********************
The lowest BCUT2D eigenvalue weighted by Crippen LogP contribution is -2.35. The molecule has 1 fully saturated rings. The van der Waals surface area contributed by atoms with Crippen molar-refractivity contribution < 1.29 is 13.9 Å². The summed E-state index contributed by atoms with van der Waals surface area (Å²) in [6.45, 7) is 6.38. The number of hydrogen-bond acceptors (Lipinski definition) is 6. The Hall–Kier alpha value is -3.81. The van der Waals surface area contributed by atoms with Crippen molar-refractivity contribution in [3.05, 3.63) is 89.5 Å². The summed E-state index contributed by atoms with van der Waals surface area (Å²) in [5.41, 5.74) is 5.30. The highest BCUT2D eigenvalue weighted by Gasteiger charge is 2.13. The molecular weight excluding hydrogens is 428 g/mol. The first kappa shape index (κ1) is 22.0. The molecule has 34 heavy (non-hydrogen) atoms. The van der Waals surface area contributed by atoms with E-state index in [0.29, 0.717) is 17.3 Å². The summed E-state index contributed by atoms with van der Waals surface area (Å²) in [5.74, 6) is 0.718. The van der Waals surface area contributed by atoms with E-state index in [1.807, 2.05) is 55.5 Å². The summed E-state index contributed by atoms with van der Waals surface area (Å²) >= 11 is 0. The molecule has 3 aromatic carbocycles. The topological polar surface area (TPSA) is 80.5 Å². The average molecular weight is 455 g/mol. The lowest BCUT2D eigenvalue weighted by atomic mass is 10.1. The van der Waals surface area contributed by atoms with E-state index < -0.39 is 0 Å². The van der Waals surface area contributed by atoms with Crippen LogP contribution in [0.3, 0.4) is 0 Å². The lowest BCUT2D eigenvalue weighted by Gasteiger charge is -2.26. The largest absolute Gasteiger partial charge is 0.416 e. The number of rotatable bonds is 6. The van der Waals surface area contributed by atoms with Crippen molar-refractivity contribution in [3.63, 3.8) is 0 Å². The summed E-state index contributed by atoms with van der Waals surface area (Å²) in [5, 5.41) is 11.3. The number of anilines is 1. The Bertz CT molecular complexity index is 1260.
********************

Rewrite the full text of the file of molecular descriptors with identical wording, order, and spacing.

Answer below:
The lowest BCUT2D eigenvalue weighted by Crippen LogP contribution is -2.35. The molecule has 1 fully saturated rings. The van der Waals surface area contributed by atoms with Crippen molar-refractivity contribution < 1.29 is 13.9 Å². The summed E-state index contributed by atoms with van der Waals surface area (Å²) in [6.45, 7) is 6.38. The number of hydrogen-bond acceptors (Lipinski definition) is 6. The Hall–Kier alpha value is -3.81. The van der Waals surface area contributed by atoms with Crippen molar-refractivity contribution in [3.05, 3.63) is 89.5 Å². The summed E-state index contributed by atoms with van der Waals surface area (Å²) in [5.41, 5.74) is 5.30. The highest BCUT2D eigenvalue weighted by Gasteiger charge is 2.13. The molecular weight excluding hydrogens is 428 g/mol. The first kappa shape index (κ1) is 22.0. The molecule has 34 heavy (non-hydrogen) atoms. The van der Waals surface area contributed by atoms with E-state index in [0.29, 0.717) is 17.3 Å². The summed E-state index contributed by atoms with van der Waals surface area (Å²) in [5.74, 6) is 0.718. The van der Waals surface area contributed by atoms with E-state index in [1.807, 2.05) is 55.5 Å². The summed E-state index contributed by atoms with van der Waals surface area (Å²) >= 11 is 0. The molecule has 3 aromatic carbocycles. The topological polar surface area (TPSA) is 80.5 Å². The average molecular weight is 455 g/mol. The lowest BCUT2D eigenvalue weighted by atomic mass is 10.1. The van der Waals surface area contributed by atoms with E-state index < -0.39 is 0 Å². The van der Waals surface area contributed by atoms with Crippen LogP contribution in [0.3, 0.4) is 0 Å². The lowest BCUT2D eigenvalue weighted by Gasteiger charge is -2.26. The largest absolute Gasteiger partial charge is 0.416 e. The number of rotatable bonds is 6. The van der Waals surface area contributed by atoms with Crippen molar-refractivity contribution in [3.63, 3.8) is 0 Å². The summed E-state index contributed by atoms with van der Waals surface area (Å²) in [5, 5.41) is 11.3. The number of anilines is 1. The Bertz CT molecular complexity index is 1260.